Financial transaction tax may not be "appropriate and proportionate", EBF warns

Out-Law News | 05 Apr 2012 | 3:30 pm | 2 min. read

Banking body the European Banking Federation (EBF) has criticised the European Commission's plans for a financial transaction tax (FTT) between banks, warning that it may not be an "appropriate and proportionate" way of reducing risk in the financial markets.

In a report on the Commission's draft FTT Directive (15-page / 443KB PDF), the EBF predicted "probable unintended consequences" should the tax be introduced, including structural disruption to financial markets and a wider negative economic impact on individual member states. It added that the Commission's "flawed and not sufficiently comprehensive" impact assessment underpinning its proposals did not support the case for the introduction of a new tax.

"The EBF is unconvinced by the arguments put forward by the Commission to support the presentation of the proposed Directive. Furthermore, we refute entirely the assertion that the financial sector is under-taxed," it said in the report.

It urged the Commission to drop the proposals and instead "consider more appropriate ways to address issues such as reducing systemic risk and limiting speculation".

The EDF's report is the latest to criticise the proposed FTT. Last week an equally critical report by the House of Lords denounced the proposals as "flawed", and warned that they would force banks to relocate from the UK's financial centre in the City of London.

The new FTT would be charged where financial instruments such as shares, bonds, securities and derivatives are traded between banks where at least one party is located in the EU. Publishing its proposals for the new tax (31-page / 110KB PDF) in September, the Commission said that it would ensure that the financial sector made a "fair contribution" towards the costs of any future government bail-outs.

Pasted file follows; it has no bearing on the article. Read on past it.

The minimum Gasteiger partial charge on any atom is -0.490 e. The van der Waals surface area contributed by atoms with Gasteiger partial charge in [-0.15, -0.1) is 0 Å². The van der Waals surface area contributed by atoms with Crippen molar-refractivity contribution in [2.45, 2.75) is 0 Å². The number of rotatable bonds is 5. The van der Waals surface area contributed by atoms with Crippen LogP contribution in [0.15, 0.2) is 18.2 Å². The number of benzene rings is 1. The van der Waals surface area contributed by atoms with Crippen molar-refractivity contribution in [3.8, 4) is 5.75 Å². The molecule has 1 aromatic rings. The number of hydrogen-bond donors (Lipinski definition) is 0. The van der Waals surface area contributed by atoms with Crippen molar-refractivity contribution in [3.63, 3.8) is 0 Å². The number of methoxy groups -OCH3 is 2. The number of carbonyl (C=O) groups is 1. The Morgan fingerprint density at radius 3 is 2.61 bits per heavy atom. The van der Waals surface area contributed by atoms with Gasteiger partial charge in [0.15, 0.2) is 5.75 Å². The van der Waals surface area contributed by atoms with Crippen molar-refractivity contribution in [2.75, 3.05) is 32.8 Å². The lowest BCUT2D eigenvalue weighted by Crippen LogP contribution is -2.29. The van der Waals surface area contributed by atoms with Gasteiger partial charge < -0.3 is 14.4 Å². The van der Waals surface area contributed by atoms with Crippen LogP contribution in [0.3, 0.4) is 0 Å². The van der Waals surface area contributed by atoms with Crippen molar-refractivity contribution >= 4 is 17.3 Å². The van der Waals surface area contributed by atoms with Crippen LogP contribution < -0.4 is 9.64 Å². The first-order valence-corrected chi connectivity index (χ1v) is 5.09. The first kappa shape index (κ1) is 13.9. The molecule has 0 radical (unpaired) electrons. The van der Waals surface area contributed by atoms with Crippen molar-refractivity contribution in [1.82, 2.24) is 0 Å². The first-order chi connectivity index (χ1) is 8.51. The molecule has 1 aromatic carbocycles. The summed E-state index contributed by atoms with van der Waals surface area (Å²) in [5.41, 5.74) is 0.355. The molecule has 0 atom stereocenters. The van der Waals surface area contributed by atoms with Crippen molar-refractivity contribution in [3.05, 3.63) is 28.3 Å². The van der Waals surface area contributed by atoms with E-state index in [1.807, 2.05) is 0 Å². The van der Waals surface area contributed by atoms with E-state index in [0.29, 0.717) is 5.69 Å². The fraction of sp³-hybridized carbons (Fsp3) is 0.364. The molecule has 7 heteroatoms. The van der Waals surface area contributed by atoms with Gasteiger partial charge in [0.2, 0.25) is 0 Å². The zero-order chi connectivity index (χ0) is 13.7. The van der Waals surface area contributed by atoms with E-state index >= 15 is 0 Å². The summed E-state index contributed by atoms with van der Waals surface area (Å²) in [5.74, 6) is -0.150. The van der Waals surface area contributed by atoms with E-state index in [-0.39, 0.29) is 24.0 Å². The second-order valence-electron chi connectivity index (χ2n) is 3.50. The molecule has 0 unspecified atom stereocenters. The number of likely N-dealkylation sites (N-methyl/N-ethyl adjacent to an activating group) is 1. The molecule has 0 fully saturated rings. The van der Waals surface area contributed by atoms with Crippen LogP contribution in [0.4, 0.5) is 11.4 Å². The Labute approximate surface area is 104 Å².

In its report, the EDF said that the draft Directive would not meet most of its own objectives if implemented as proposed. The Commission's proposals state that main objective of the FTT is to "ensure that the financial sector makes a fair contribution to public finances", with what the EDF said was an "underlying assumption" that the sector was insufficiently taxed. However, the financial services sector already "contributes greatly" through hidden VAT, corporate taxes and the bank levies introduced by several member states in the aftermath of the financial crisis, the EDF said.

Despite the general VAT exemption that applies to financial services, the EBF said, "VAT neutrality is not ensured in the same way as for other sectors". It added that plans to reform the VAT treatment of financial services, which have been discussed by member states without reaching agreement since 2007, were "a must - the FTT is not an alternative".

The Commission has also said that its proposals will limit undesirable market behaviour and help stabilise the market. However, the EDF said that it would instead "create market disruptions and significantly affect liquidity".

"In its impact assessment, the Commission explicitly assumes that 90% of derivatives could disappear as the result of the implementation of the FTT in the EU," the report said. "The EDF is stunned to see that such a disruption of the market is considered by the Commission as an acceptable consequence of the FTT, as if it were merely trivial collateral damage or even a welcome structural break."

A derivative is a type of financial contract linked to the underlying value of the asset to which it refers, such as the movement of interest rates or currency value, or the possible bankruptcy of a debtor. The collapse of financial services firm Lehmann Brothers, which began the financial crisis in 2008, was widely blamed on its leading role in the market for over-the-counter derivatives. The EDF said that before more detailed analysis of the "usefulness" of the contracts should be carried out before the Commission adopted more disruptive measures.

"Any concerns over potential market inefficiencies or possible systematic risks should be addressed by policymakers through appropriate financial markets regulation and supervision and not through an FTT," it added.

The FTT would also fail at its final objective, to raise revenues through transaction, because as currently designed it would result in the "massive delocalisation/disappearance of certain activities", the EDF said.